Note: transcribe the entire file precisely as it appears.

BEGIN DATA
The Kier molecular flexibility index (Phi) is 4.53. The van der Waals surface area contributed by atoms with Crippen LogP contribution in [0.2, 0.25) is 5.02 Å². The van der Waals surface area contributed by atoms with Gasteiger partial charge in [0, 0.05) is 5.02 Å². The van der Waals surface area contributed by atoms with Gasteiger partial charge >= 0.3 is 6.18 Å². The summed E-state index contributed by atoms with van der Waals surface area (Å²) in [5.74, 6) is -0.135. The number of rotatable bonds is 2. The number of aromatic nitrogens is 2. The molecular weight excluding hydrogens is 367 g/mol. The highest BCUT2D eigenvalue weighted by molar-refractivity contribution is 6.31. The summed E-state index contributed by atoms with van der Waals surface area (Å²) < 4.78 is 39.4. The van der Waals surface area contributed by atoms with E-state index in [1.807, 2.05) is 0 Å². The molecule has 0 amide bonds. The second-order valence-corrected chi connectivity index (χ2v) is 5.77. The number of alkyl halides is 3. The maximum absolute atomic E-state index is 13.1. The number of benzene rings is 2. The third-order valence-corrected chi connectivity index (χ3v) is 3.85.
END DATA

The Kier molecular flexibility index (Phi) is 4.53. The van der Waals surface area contributed by atoms with Crippen LogP contribution in [0.2, 0.25) is 5.02 Å². The van der Waals surface area contributed by atoms with Gasteiger partial charge in [0, 0.05) is 5.02 Å². The van der Waals surface area contributed by atoms with Gasteiger partial charge >= 0.3 is 6.18 Å². The summed E-state index contributed by atoms with van der Waals surface area (Å²) in [5.74, 6) is -0.135. The number of rotatable bonds is 2. The number of aromatic nitrogens is 2. The molecular weight excluding hydrogens is 367 g/mol. The highest BCUT2D eigenvalue weighted by molar-refractivity contribution is 6.31. The summed E-state index contributed by atoms with van der Waals surface area (Å²) < 4.78 is 39.4. The van der Waals surface area contributed by atoms with E-state index in [1.807, 2.05) is 0 Å². The molecule has 0 amide bonds. The second-order valence-corrected chi connectivity index (χ2v) is 5.77. The number of alkyl halides is 3. The maximum absolute atomic E-state index is 13.1. The number of benzene rings is 2. The third-order valence-corrected chi connectivity index (χ3v) is 3.85.